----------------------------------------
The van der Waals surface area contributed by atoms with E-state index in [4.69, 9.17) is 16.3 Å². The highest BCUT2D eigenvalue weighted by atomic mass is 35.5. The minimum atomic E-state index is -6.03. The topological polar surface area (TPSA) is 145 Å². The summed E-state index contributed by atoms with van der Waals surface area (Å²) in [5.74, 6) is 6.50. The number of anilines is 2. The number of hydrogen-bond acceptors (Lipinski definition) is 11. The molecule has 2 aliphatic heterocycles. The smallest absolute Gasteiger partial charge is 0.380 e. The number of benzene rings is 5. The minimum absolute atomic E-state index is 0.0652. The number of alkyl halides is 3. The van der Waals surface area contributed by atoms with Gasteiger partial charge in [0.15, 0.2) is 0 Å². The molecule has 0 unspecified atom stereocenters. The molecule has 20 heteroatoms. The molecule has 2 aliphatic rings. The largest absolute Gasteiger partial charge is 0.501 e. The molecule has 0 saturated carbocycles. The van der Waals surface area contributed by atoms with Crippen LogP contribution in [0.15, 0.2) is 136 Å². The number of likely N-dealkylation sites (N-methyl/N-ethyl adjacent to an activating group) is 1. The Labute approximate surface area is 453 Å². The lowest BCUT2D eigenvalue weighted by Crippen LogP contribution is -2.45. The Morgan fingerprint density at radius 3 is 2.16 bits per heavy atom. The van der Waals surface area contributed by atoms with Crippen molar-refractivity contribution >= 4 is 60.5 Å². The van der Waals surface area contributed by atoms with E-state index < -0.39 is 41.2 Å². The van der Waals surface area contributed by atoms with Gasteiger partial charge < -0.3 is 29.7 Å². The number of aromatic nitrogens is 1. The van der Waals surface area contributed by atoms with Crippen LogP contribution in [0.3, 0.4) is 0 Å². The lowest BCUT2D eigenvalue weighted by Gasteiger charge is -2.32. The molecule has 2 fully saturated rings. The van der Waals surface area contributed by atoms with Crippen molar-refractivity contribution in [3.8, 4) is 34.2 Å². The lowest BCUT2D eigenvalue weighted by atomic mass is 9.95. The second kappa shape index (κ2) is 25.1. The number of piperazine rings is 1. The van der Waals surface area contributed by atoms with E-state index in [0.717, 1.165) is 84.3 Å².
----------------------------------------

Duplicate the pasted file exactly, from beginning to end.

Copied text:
The van der Waals surface area contributed by atoms with E-state index in [4.69, 9.17) is 16.3 Å². The highest BCUT2D eigenvalue weighted by atomic mass is 35.5. The minimum atomic E-state index is -6.03. The topological polar surface area (TPSA) is 145 Å². The summed E-state index contributed by atoms with van der Waals surface area (Å²) in [5.74, 6) is 6.50. The number of anilines is 2. The number of hydrogen-bond acceptors (Lipinski definition) is 11. The molecule has 2 aliphatic heterocycles. The smallest absolute Gasteiger partial charge is 0.380 e. The number of benzene rings is 5. The minimum absolute atomic E-state index is 0.0652. The number of alkyl halides is 3. The van der Waals surface area contributed by atoms with Gasteiger partial charge in [0.15, 0.2) is 0 Å². The molecule has 0 unspecified atom stereocenters. The molecule has 20 heteroatoms. The molecule has 2 aliphatic rings. The largest absolute Gasteiger partial charge is 0.501 e. The molecule has 0 saturated carbocycles. The van der Waals surface area contributed by atoms with Crippen LogP contribution in [0.15, 0.2) is 136 Å². The number of likely N-dealkylation sites (N-methyl/N-ethyl adjacent to an activating group) is 1. The Labute approximate surface area is 453 Å². The lowest BCUT2D eigenvalue weighted by Crippen LogP contribution is -2.45. The Morgan fingerprint density at radius 3 is 2.16 bits per heavy atom. The van der Waals surface area contributed by atoms with Crippen molar-refractivity contribution >= 4 is 60.5 Å². The van der Waals surface area contributed by atoms with E-state index < -0.39 is 41.2 Å². The van der Waals surface area contributed by atoms with Gasteiger partial charge < -0.3 is 29.7 Å². The number of aromatic nitrogens is 1. The van der Waals surface area contributed by atoms with Crippen LogP contribution in [0.3, 0.4) is 0 Å². The lowest BCUT2D eigenvalue weighted by Gasteiger charge is -2.32. The molecule has 2 fully saturated rings. The van der Waals surface area contributed by atoms with Crippen molar-refractivity contribution in [3.8, 4) is 34.2 Å². The lowest BCUT2D eigenvalue weighted by atomic mass is 9.95. The second kappa shape index (κ2) is 25.1. The number of piperazine rings is 1. The van der Waals surface area contributed by atoms with E-state index in [0.717, 1.165) is 84.3 Å².